In this sequel to Renato, the Painter, Mirabelli poignantly describes Renato’s intense grief and loneliness since his beloved wife, Alba, died. He furtively seeks out human contact with friends, family, and mere acquaintances to stay in touch with the world. Gradually, he turns to the philosophers his Uncle Zitti quotes, especially Lucretius. Selections from On the Nature of Things by the ancient Roman poet and philosopher gives Renato great consolation as he considers the role of human life in the grand scheme of existence. True to his name, Renato is again reborn and attains a peaceful acceptance as he realizes that “the gods have given us love instead of immortality.” His mature reflections on life and nature make this work more serious than the earlier one, which is full of Renato’s comical escapades. VERDICT This reads well as a stand-alone but will be better appreciated by those who have read both novels. Renato is a Tristram Shandy–like character who achieves a firmer position in reality in this beautifully executed work of prose.—Lisa Rohrbaugh, Leetonia Community P.L., OH
Mirabelli’s ninth novel is the affecting, bittersweet rant of an aging painter who tries, and fails, to come to terms with the death of his wife. Renato Stillimare, a foundling left on the doorstep of a philosophical band of Sicilian-Americans (and the subject of an earlier book of Mirabelli’s), has grown up and old listening to his family discourse on the meaning of life, of atoms and shadows, and God and His intentions, so he is hard-wired in his dotage to wax philosophical on the whereabouts of his beloved, the deceased Alba. Having once admitted he painted to “give people solace for being human,” he now finds it impossible to overcome his grief to make art again. He tries to carry on, his children and grandchildren helping as much as they can, but he wakes up each day more often than not all but inconsolable. Renato conjures memories of discussions his uncles and father had over hearty meals concerning the nature of things, desperate to come up with a formula for understanding why we were put on this Earth, by whom, and where we disappear to when it’s over. He visits coffee shops in Boston, rekindles a few friendships that tickle his aging libido, but nothing feels quite right anymore. In the end, he can be sure of one thing only: that he was named well, "stillamare" in Italian meaning a drop in the ocean. The amusing, navel-gazing prose goes a bit too deep, but the reader feels such affection for Renato—indeed, an appreciation for his mindfulness—that when he finally declares, “It’s important to have wine.... So you’ll know it’s not breakfast,” you can forgive him anything.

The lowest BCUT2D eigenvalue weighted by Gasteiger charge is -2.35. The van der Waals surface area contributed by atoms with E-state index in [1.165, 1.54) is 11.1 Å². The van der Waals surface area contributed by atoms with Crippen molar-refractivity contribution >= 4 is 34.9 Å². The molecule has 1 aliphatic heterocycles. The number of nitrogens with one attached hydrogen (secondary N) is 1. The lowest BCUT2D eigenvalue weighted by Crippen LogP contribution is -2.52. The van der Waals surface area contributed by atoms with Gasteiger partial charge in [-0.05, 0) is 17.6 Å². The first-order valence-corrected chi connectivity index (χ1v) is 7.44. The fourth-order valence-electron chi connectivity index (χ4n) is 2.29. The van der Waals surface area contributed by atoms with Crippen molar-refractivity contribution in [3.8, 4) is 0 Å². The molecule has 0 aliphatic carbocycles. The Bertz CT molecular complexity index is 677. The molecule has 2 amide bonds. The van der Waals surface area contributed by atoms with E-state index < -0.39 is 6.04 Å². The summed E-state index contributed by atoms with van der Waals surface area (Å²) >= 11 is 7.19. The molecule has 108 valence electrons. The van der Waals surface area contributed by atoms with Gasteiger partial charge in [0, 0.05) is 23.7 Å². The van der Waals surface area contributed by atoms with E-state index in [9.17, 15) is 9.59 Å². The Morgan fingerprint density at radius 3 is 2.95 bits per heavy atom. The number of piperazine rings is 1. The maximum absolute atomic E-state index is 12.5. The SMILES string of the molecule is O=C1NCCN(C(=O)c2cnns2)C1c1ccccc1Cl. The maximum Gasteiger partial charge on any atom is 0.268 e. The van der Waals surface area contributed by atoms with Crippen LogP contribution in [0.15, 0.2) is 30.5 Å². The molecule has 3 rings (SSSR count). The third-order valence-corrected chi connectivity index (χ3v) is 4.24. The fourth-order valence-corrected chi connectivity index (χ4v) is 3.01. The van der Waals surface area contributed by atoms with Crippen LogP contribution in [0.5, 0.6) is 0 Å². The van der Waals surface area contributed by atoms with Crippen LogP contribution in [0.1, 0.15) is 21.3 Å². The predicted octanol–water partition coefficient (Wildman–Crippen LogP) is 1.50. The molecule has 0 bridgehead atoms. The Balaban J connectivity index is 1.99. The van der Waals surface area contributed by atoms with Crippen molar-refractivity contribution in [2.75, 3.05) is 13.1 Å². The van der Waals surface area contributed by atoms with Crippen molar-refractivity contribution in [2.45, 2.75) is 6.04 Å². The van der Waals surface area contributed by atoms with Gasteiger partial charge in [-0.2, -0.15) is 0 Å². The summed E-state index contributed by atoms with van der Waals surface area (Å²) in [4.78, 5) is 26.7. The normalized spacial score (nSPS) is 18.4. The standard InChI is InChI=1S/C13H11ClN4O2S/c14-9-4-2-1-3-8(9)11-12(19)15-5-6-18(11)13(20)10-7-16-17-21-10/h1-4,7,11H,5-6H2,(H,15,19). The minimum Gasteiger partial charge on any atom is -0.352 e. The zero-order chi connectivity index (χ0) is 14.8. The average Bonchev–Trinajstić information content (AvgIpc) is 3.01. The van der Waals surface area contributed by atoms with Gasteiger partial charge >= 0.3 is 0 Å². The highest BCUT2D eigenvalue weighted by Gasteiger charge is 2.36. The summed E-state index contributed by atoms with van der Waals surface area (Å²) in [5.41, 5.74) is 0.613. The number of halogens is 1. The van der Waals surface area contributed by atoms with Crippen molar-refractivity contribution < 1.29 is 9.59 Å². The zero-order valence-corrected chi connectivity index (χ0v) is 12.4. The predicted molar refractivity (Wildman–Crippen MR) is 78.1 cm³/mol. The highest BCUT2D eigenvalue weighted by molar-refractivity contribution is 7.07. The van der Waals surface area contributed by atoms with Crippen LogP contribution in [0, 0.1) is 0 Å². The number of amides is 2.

The question here is how to go on after the death of a loved one with a life so seemingly empty yet still filled with family, friends, and the remnants of years devoted to art. . . . But art won't let him go. A major exhibition begins to take shape, revealing a chance yet for healing a deeply wounded heart. . . . [A]n affecting look at memory, loss, and love.
A journey through intense grief is at the heart of Eugene Mirabelli’s deeply affecting novel, Renato After Alba, a standalone follow up to Renato the Painter.
Eighty-something Renato Stillamare is grieving the loss of his beloved wife, Alba. Renato was a painter, but after Alba’s unexpected and painful death, he lost his muse and his passion for his art, along with his will to get up in the morning. . . . The prose is sparkling, and Renato is a lively narrator. He yells, he cries, he swears, he grieves, and although his spirits have plummeted, he gets up every day, mingling with a colorful set of friends and family, trying to make sense of his new, unwanted reality. Despite Renato’s rage at his attaining the unhappy status of widower, the reader senses his feistiness and suspects that the book will, if not end happily, at least conclude with Renato’s somewhat triumphant re-emergence back into life, albeit on an uncharted path. For a book focusing on the effects of grief, it is unexpectedly uplifting, most likely because Renato is an utterly charming and empathetic protagonist. . . . It is fulfilling to accompany Renato on his journey of transformation, to read about the easing of his grief, and to work with him toward a gradual rewriting of his life’s story.—Hilary Daninhirsch